Local 40 & 8 leader broke new ground in membership, civics of national organization

Last updated: July 06. 2014 3:58PM - 614 Views
By Pat Pratt ppratt@civitasmedia.com

Pat Pratt | Democrat Tony Gallagher, who served Voiture 333 of the local 40 & 8, and his wife, Jean, will focus on business and relaxation after dedicating nearly a decade to serving the community.
Pat Pratt | Democrat Tony Gallagher, who served Voiture 333 of the local 40 & 8, and his wife, Jean, will focus on business and relaxation after dedicating nearly a decade to serving the community.
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After almost a decade of leadership as Post Commander (Chef de Gare) of Voiture 333 of the 40 & 8, Tony Gallagher, who saw the group grow from 15 members to more than 200 under his leadership, is retiring.

However, he said he plans to stay active in the community and help his wife with her travel business.

“I had nine years and we (Gallagher and wife Jean) devoted ourselves 24/7,” Gallagher told the Democrat Friday. “The phone would ring day and night and that was wonderful, but Jean has a travel business and I felt like I neglected that. I want to help her and I would like to have some time to myself. Today, I was able to go to mass and go to a cookout tonight. It’s been 12 years since I’ve been to a cookout on the Fourth of July because I’ve worked.”

He added that the group assists with the biggest parade in the community on Veterans’ Day, works in the cemeteries with other organizations on Memorial Day, assists the Smith-Cotton JROTC, and assists at the Christian youth home by providing computers to graduating students. Gallagher also teaches a class on the Cold War.

“All those things take time. I just want to have that time now to spend with my dear wife,” Gallagher said. “Let her give some orders for a change.”

According to the group, under his leadership Voiture 333 grew from a small post of 15 members to more than 200, with an average of 100 people attending monthly breakfast meetings.

“Me and my wife began working very hard and recruiting every place we went and we slowly grew,” Gallagher said. “We grew to where we are now the fourth largest post in the country. We are very proud of that fact. We had three successful years where we were in the top five. That’s quite an accomplishment to go from the bottom to the fifth.”

In an important milestone in the history of the 40 & 8, women were allowed into the group thanks in part to the work of Gallagher.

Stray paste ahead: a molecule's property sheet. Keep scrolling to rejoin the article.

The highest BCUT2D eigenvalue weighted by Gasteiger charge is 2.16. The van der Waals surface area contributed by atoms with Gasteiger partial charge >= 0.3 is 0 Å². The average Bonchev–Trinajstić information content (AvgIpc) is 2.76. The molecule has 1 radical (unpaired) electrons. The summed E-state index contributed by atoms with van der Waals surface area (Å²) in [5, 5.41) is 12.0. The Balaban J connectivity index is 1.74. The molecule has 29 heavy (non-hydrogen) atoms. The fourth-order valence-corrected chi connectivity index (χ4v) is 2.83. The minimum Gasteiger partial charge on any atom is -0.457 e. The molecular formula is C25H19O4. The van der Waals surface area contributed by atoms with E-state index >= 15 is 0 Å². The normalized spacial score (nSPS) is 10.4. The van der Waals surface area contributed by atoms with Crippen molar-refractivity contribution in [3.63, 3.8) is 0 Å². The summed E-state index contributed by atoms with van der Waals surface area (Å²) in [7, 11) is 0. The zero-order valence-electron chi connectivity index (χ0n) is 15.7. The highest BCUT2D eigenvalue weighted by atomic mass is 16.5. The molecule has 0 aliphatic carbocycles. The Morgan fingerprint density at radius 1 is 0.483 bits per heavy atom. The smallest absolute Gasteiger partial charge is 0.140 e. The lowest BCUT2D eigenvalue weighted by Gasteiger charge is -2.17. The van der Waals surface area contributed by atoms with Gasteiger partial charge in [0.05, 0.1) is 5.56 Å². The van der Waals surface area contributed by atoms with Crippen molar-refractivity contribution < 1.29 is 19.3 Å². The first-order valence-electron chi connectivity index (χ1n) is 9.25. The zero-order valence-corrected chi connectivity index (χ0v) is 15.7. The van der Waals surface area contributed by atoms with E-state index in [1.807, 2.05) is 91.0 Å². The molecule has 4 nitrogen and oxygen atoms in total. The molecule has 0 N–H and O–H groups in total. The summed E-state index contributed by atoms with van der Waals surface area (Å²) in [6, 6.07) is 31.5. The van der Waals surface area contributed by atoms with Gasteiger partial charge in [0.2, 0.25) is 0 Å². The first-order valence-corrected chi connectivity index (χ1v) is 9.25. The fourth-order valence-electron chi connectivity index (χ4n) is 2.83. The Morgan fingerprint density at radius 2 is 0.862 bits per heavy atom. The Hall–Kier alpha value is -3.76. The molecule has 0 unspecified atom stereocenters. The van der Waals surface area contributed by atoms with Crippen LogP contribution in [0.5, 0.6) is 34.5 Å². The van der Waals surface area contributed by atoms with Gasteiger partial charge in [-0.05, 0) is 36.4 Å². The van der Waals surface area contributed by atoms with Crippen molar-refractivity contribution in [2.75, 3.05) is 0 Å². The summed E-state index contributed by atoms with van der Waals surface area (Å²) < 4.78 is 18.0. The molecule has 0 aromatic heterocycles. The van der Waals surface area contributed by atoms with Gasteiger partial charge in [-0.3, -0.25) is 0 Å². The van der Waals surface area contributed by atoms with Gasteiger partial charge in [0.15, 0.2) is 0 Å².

“I brought in this couple and the guys about had a heart attack because one of them was a woman and women are not allowed in the 40 & 8,” Gallagher said. “I said what do you mean she’s not allowed in here and they said that’s the rule. I went to the national convention and fought. By one vote, we got it approved that women would be allowed in the 40 & 8.

“I did it for this reason — my philosophy is a veteran is a veteran. If you wore that uniform, by God you are entitled to all the benefits. The first female came from Sedalia and is still with us. She is 94 or 95 years old. She was a nurse in the Navy during World War II and she had every right to be a member.”

The 40 & 8 was formed in 1920 in Philadelphia. The boxcar of the French Railways, so familiar to American ground troops of World War I, was chosen as the symbolic heart of the new organization. The French/Railroad theme was applied to officer titles and organizational functions.

The boxcar is also central to the 40 & 8 because the group takes its name from the “40/8” cargo capacity sign emblazoned on each French boxcar that had carried American doughboys to the front, and also the “French horizon blue” color, became symbols of the new society.

“The 40 & 8 stands for 40 men or eight horses. The boxcars would carry eight horses to the front, come back, and get 40 men,” Gallagher said. “In a lot of cases the men suffocated in those cars because they were never cleaned out and they would be in a 50 pound pack sitting in the corner breathing all the horse manure.”

With the boxcar being central to the organization, the 40 & 8 also maintains the boxcar on the Missouri State Fairgrounds. Gallagher shared some of that car’s unique and interesting history.

“There was a period of time when the French people sent boxcars to every state in the union. Those boxcars were loaded with beautiful gifts,” he said. “Ours came to Jeff City, our legislature was in session. Our legislature got the keys to the boxcar and ripped the people of Missouri off by taking everything out of the boxcar.”

Aside from assisting veterans with housing and other community issues, what makes the 40 & 8 different from other veterans’ organizations?

“We are more civic minded. We are more involved in our community,” Gallagher said. “We have in the past nine years given close to $200,000 worth of scholarships to nursing students nationally. You go downtown and see all the hundreds of flags flying. We did not even have a flag inside of our courthouse until the 40 & 8 put one in there.”

Gallagher said he is grateful for all the support he has received in the community and from fellow members and the community over the years and expressed his thanks. As he moves onto the next chapter of his life, Voiture 333 will continue to serve the community by pursuing the historic and civic minded ideas of the international organization.

The 40 & 8, La Societe des Quarante Hommes at Huit Chevaux, is an independent, by invitation, honor organization of male and female U.S. veterans and is committed to charitable and patriotic aims.

According to the national website, their purpose is to uphold and defend the United States Constitution, to promote the well-being of veterans and their widows and orphans, and to participate in selected charitable endeavors, which include programs that promote child welfare and nurse’s training.

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